One last question – what, if anything, in this FINGER show is structured? Other than our assigned, physical tasks during the show, it’s only the timeline that Cam’s (McKittrick) computer follows as it collects, parses and conditions streams of data generated by our physical interactions with the sensors and materials of the show. This ‘brain’ runs along with us in the background like a ghost – somewhat reminiscent of the ‘ghost electronics’ compositions of Morton Subotnick. The system runs imperceptibly deep in the background, inaudible itself but forever modulating the audio-visual consequences of my/our physical activity – even to the point where (potentially) the system decides to punch-out for the day and leave me/us hanging in the wind?
The next likely stop with all this – the drum kit and National Exit Strategy.
When is a house a home? Or when is it not? And when or how does a structure (like even a cardboard box in an underpass) become a ‘home’ anyway? On the surface, the owner or occupant moulds the house to their needs (through renovations, decorations, routines and rituals), while the house secretly moulds the occupants to its needs. HABIT@ seeks a deeper understanding of this experience. FINGER opens up a cardboard box in order to figure out what makes a house a home.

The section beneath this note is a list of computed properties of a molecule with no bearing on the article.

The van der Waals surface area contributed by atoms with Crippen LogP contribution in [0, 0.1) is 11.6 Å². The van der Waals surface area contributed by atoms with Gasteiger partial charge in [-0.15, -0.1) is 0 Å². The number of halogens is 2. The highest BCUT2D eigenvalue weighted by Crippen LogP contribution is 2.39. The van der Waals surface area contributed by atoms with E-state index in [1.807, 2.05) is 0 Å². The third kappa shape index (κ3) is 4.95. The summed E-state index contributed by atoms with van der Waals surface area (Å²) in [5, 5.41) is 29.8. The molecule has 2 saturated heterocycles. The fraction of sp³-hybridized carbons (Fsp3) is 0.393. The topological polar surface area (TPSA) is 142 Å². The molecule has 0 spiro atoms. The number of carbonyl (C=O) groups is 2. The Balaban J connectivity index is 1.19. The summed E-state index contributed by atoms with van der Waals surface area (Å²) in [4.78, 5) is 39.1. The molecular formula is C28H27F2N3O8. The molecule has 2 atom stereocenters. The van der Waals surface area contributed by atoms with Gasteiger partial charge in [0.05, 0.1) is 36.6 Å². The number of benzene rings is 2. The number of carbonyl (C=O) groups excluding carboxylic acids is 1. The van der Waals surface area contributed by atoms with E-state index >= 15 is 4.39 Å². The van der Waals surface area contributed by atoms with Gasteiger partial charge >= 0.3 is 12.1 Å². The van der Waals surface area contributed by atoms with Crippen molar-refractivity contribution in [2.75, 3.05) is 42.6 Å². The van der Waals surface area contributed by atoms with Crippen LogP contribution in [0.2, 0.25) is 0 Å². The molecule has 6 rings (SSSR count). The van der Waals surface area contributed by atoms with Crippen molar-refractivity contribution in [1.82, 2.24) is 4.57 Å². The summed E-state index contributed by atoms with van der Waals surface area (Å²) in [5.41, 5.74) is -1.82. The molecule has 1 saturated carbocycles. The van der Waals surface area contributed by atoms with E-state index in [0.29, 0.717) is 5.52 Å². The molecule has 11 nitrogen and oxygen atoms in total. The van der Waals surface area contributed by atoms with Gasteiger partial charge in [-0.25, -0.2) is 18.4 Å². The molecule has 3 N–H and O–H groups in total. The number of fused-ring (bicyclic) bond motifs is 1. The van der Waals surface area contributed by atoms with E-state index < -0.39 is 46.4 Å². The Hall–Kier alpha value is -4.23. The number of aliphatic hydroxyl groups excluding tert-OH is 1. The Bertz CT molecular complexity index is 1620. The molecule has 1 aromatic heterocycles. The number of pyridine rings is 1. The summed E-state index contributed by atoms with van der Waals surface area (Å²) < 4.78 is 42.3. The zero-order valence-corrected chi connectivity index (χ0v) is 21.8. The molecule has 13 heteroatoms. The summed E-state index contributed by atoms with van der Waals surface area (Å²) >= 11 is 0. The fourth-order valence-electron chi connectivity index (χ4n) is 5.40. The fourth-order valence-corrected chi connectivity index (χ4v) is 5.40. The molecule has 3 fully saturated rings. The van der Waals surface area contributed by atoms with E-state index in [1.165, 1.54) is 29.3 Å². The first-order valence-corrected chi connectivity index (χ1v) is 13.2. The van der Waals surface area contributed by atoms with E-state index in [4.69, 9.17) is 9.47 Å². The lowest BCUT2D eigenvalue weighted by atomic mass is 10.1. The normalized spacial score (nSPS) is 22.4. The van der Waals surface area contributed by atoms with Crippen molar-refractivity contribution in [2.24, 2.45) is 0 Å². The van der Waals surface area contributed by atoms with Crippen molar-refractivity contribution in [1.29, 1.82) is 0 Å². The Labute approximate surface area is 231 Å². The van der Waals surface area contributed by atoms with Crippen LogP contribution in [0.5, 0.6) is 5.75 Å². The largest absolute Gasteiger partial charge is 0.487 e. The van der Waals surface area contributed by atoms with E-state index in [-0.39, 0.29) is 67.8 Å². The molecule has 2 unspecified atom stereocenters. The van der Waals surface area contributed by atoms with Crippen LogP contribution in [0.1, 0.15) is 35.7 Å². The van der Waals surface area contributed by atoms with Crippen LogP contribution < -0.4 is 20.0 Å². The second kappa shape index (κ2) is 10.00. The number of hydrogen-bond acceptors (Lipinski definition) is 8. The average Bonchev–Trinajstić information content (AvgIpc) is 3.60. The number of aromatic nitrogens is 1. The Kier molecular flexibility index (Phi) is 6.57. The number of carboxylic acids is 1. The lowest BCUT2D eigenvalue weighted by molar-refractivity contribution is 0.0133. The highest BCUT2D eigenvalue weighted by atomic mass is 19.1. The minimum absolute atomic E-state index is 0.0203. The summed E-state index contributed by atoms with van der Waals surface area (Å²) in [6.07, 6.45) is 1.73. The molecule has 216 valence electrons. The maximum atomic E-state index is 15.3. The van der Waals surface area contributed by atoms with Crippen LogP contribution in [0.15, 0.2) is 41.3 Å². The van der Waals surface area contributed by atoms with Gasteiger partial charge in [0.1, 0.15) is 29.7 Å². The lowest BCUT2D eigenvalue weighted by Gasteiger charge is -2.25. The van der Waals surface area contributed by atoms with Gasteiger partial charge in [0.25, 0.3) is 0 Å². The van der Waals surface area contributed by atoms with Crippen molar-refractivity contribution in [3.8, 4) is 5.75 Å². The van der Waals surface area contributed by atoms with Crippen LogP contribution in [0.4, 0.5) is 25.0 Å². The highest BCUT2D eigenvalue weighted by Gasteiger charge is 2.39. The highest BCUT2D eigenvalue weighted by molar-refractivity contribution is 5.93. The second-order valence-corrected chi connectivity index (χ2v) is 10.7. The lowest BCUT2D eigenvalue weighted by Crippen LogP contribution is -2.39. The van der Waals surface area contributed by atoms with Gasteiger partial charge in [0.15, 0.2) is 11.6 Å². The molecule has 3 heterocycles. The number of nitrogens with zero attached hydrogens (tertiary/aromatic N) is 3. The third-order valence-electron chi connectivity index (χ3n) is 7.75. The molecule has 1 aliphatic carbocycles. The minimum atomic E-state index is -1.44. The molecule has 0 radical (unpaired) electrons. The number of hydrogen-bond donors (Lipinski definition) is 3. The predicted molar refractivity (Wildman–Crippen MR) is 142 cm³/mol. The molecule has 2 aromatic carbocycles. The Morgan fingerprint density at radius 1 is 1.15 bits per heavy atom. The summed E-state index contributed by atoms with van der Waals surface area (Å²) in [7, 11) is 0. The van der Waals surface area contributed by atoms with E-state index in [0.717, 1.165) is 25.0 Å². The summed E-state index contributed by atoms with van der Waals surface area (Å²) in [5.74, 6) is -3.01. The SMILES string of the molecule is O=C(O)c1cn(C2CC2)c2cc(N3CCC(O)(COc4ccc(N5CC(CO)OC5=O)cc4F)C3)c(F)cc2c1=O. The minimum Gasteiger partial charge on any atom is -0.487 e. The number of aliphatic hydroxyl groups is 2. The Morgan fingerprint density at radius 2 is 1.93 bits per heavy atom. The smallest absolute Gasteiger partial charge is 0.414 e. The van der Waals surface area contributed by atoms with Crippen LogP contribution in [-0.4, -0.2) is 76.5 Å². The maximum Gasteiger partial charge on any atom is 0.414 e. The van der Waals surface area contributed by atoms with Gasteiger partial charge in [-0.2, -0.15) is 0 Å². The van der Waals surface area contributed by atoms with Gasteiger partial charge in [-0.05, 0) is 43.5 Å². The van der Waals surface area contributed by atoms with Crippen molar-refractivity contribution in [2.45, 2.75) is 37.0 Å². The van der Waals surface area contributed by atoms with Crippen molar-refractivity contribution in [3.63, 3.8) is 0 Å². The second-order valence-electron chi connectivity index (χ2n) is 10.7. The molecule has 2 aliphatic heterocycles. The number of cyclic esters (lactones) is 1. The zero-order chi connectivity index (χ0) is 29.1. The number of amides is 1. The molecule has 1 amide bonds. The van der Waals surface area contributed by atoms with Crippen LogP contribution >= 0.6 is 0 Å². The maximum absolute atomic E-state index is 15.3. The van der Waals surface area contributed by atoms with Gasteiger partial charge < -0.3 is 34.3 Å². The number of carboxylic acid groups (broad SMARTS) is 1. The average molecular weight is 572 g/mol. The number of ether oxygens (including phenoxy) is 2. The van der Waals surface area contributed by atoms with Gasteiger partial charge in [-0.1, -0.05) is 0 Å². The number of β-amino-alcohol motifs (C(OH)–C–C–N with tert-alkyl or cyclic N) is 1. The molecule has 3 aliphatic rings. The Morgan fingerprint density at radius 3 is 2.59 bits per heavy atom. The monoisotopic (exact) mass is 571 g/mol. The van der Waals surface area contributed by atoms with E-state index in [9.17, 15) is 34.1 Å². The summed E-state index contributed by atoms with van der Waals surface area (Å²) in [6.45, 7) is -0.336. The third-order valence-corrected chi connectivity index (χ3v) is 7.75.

Ingredients: 1 cardboard box
a handful of sensor technology
several digital recall devices
machines for crunching data
small things (including fingers)
…and one cat.
Since 2002, I have been collaborating with Cameron McKittrick and Leslie Wyber under the name of FINGER, a live electroacoustic performance trio creating new work and re-interpreting old works by mixing fresh compositional approaches with new performance technologies. We have become increasingly interested in the impact of electronic mediation on live performance – especially where it concerns the perception of physical gesture, interaction and issues of scale. In our recent work we have examined the role of mediatization in performance forms.
A common obstacle in creating convincing electroacoustic performance concerns the use of laptop computers as instruments — their computational (and compositional) power hugely outweighing their corresponding visual appeal as instruments in live performance. The traditional instrumentalist’s large and culturally familiar gestures are in stark contrast to the visual component of a typical laptop computer performance: In a laptop performance, the audience regularly reports frustration resulting from their inability to ground the sound they are hearing in the actions they are seeing. Past FINGER performances have often evoked experiences similar to that of sitting in a live radio audience watching the small physical actions of the sound effects artist become transformed into much larger, sonic images. For example, how the tapping of coconut shells comes to represent horse hooves in the mind of the listener. More recent FINGER performances – focusing specifically on the intense amplification of small, manually performed aural and visual gestures – have made us aware of the audience’s need for a larger performative context. At the same time, we are increasingly aware of the risks involved in amplifying an audience’s incredulity through fantastic gestural interface without apparent governing artistic intention.